KEGG orthology

MAPK:

Mitogen-activated protein kinase

MEROPS:

The peptidase database

mTOR:

Mammalian target of rapamycin

MurNAc:

N-acetylmuramic acid

NDPK:

Nucleoside-diphosphate kinase

NGS:

Next-generation sequencing

NR:

Non-redundant

Pfam:

Protein families

PI3K-Akt:

Phosphoinositide-3-kinase and protein kinase B

PL:

Polysaccharide lyase

PPDK:

Pyruvate phosphate dikinase

SAGE:

Serial analysis of gene expression

TCA:

Tricarboxylic acid cycle

TMAO:

Trimethylamine N-oxide reductase

TOR:

Target of rapamycin

TORC:

Target of rapamycin complex

UDP-Glc:

Uracil-diphosphate glucose

VFA:

Volatile fatty acid

WEGO:

Web gene ontology annotation plot

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Acknowledgments

The authors would like to acknowledge the support of the Genomics Shared Resources at The Ohio State University.

Funding

This work was partially supported by the National Institute of Food and Agriculture, U.S. Department of Agriculture, under award number 2012–67015-19437. The funding agency played no role in the design of the study; in the collection, analyses, or interpretation of data; or in the writing of the manuscript, or in the decision to publish the result.

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Contributions

ZY and JF conceived the study. JP and JF cultured and harvested the protozoan cells. LW did RNA isolation. AAD and UC did the sequence assembly. LW did the annotations and bioinformatic analyses. LW and ZY wrote the manuscript. JF and all the other authors read and approved the final manuscript.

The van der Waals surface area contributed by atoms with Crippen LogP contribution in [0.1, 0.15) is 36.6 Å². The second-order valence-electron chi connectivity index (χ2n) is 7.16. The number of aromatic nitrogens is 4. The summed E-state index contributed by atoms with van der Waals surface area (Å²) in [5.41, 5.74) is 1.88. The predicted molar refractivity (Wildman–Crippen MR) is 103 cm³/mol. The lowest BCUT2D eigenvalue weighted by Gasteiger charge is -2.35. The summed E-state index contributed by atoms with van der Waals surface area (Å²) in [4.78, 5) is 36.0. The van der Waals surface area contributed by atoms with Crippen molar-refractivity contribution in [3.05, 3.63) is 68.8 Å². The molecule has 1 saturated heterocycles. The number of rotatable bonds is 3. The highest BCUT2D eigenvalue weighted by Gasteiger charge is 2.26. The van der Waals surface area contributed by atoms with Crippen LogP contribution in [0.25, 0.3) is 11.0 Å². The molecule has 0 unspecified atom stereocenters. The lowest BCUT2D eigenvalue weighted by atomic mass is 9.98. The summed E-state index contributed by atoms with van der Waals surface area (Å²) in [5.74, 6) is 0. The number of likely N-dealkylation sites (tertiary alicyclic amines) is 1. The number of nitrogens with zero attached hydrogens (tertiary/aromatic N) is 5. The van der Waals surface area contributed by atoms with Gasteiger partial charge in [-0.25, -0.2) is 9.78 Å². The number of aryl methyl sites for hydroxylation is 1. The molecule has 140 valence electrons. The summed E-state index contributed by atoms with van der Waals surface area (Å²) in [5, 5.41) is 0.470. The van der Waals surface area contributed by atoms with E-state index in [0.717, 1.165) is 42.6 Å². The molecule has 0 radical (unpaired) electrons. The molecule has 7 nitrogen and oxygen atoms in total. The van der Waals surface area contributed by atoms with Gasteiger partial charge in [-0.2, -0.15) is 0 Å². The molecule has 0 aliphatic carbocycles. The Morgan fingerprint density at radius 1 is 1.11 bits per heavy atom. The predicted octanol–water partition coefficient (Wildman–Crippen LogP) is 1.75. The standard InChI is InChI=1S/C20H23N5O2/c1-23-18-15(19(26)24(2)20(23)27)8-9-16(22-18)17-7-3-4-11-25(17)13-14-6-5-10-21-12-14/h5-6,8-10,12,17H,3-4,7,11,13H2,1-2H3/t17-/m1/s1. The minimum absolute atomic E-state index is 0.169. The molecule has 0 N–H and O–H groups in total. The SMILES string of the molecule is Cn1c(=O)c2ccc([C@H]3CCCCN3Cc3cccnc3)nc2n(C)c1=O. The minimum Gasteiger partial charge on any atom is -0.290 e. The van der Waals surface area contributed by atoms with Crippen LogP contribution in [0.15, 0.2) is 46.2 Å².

Corresponding author

Correspondence to Zhongtang Yu.

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Supplementary information

Additional file 1: Table S1.

Summary of the transcriptome of E. caudatum. (DOCX 14 kb)

Additional file 2: Table S2.

Most highly expressed mRNAs in E. caudatum transcriptome.

Additional file 3: Table S3.

GO functional classification at subsystem_levels 1 to 3.

Additional file 4: Table S4.

Predicted metabolic pathways of E. caudatum based on KEGG.

Additional file 5: Table S5.

The transcripts related to carbohydrate metabolism.

Additional file 6: Table S6.

The CAZymes represented in the E. caudatum transcriptome.

Additional file 7: Table S7.

Putative proteinase inhibitors identified in the E. caudatum transcriptome.

Additional file 8: Table S8.

Putative signal transduction pathways predicted from the E. caudatum transcriptome.

Additional file 9: Table S9.

Comparison of CAZymes and peptidases of E. caudatum transcriptome to the genomes of two model ciliates.

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Wang, L., Abu-Doleh, A., Plank, J. et al. The transcriptome of the rumen ciliate Entodinium caudatum reveals some of its metabolic features. BMC Genomics 20, 1008 (2019). https://doi.org/10.1186/s12864-019-6382-x

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Keywords

  • Entodinium caudatum
  • Metabolism
  • RNA-Seq
  • Rumen protozoa
  • Transcriptomics